Disability Discrimination Attorneys
Accommodations For Disabilities In The Workplace
In September of 2000, Gov. Gray Davis signed Assembly Bill AB 2222 into law, expanding protection for disabled workers under California’s Fair Employment and Housing Act (FEHA). While disabled workers were already protected under federal law, including the Americans with Disabilities Act (ADA), FEHA broadened the definition of both mental and physical disability so as to provide California employees with added protection not available under federal law.
Under AB 2222 and FEHA, a mental or physical disability need only limits a major life activity as opposed to “substantially limit,” as set forth under the terms of the ADA. As a consequence, more mental and physical disabilities are protected under California’s FEHA than the ADA.
Additionally, FEHA requires employers to provide a reasonable accommodation in a timely manner for disabled employees, as well as to engage in a good faith, interactive process to ascertain the nature of the disability and whether a reasonable accommodation is necessary. There are other requirements under FEHA that limit what employers can and cannot do, including certain prohibitions against disability investigations or examinations on the part of employers.
At the law office of Shanberg, Stafford & Bartz LLP, our disability discrimination attorneys can explain how FEHA affects employers and employees in matters related to discrimination in the workplace. Regardless of whether discrimination involves age, race, religion or disability, understanding what California law mandates is essential in evaluating a cause of action and allegations of discrimination.
Confronting Discrimination In The Workplace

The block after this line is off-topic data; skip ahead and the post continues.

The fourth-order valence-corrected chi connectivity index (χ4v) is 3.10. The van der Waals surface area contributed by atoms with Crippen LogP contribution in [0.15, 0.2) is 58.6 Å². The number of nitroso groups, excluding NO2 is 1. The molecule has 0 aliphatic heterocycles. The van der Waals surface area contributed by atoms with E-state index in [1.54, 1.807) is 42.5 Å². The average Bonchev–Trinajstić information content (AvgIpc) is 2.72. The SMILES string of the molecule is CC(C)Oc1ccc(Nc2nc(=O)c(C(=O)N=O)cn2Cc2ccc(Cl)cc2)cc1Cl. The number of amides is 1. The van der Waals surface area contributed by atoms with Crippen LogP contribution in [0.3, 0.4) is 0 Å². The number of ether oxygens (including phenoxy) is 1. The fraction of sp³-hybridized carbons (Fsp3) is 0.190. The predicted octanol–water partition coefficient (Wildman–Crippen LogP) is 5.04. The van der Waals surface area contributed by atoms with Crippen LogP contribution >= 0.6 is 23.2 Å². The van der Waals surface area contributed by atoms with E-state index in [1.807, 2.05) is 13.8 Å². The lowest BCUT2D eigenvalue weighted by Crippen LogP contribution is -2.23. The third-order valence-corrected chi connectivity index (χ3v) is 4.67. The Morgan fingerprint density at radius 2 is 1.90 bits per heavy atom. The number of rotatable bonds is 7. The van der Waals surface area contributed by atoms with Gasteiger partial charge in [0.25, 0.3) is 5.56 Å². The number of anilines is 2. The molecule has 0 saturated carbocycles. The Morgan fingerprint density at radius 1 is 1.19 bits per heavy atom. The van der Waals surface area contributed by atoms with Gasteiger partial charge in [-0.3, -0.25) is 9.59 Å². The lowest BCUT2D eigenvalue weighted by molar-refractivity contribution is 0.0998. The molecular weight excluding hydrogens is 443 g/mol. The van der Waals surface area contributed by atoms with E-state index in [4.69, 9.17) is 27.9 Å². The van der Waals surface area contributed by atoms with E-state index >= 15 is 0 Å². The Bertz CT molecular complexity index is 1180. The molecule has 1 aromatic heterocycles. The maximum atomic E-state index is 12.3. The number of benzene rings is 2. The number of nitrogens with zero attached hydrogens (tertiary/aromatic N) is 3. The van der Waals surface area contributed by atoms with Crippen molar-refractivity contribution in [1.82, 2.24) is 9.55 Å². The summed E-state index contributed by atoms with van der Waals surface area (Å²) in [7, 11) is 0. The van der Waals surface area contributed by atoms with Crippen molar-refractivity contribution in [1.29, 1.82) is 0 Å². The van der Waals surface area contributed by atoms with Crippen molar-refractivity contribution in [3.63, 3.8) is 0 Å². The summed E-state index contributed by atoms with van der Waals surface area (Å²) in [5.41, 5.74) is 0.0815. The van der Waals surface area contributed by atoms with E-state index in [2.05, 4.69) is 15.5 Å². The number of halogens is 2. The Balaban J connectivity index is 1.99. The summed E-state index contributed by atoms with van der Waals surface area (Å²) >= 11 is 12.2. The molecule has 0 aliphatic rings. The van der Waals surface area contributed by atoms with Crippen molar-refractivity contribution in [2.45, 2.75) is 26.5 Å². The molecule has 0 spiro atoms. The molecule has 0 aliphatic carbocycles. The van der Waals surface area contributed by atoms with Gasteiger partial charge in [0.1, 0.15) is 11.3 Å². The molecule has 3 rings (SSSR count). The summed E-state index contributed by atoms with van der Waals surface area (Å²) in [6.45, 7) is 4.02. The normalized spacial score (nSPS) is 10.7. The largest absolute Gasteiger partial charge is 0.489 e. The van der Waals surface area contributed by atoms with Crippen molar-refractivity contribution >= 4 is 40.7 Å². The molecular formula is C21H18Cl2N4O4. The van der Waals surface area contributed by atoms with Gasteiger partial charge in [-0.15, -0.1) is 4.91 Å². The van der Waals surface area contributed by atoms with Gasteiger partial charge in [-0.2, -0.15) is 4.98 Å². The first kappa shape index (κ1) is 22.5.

Our disability discrimination attorney advises and represents clients regarding the following kinds of alleged discrimination in the workplace:
- Disability, both mental and physical
- Unequal pay for equal work
- Denial of a promotion based on race, sex or age
- Firings or layoffs based on race, sex or age
- Denial of full and equal accommodations based on sex, race, color, religion, ancestry, national origin, disability or medical condition
- Different treatment for pregnant women or people with cancer
Reasonable Accommodation And The Interactive Process Under FEHA
Before FEHA was modified by AB 2222, employers were required to make reasonable accommodation for employees with physical or mental disabilities unless doing so placed undue hardship on the employer’s operations. After AB 2222, employers must now make a good faith, timely effort to interact with disabled employees in order to make appropriate accommodations for them when requested to do so. Under FEHA, it is unlawful for an employer to refuse to engage in the interactive process in making accommodations for a disabled employee or applicant.
While employers must make a good faith effort to enter into discussions with a disabled employee about their accommodations, employees are also required to make a good faith effort to participate in these discussions. As such, employers can ask employees to provide medical certification of their disability and may ask to work directly with an employee’s doctor throughout the accommodation process.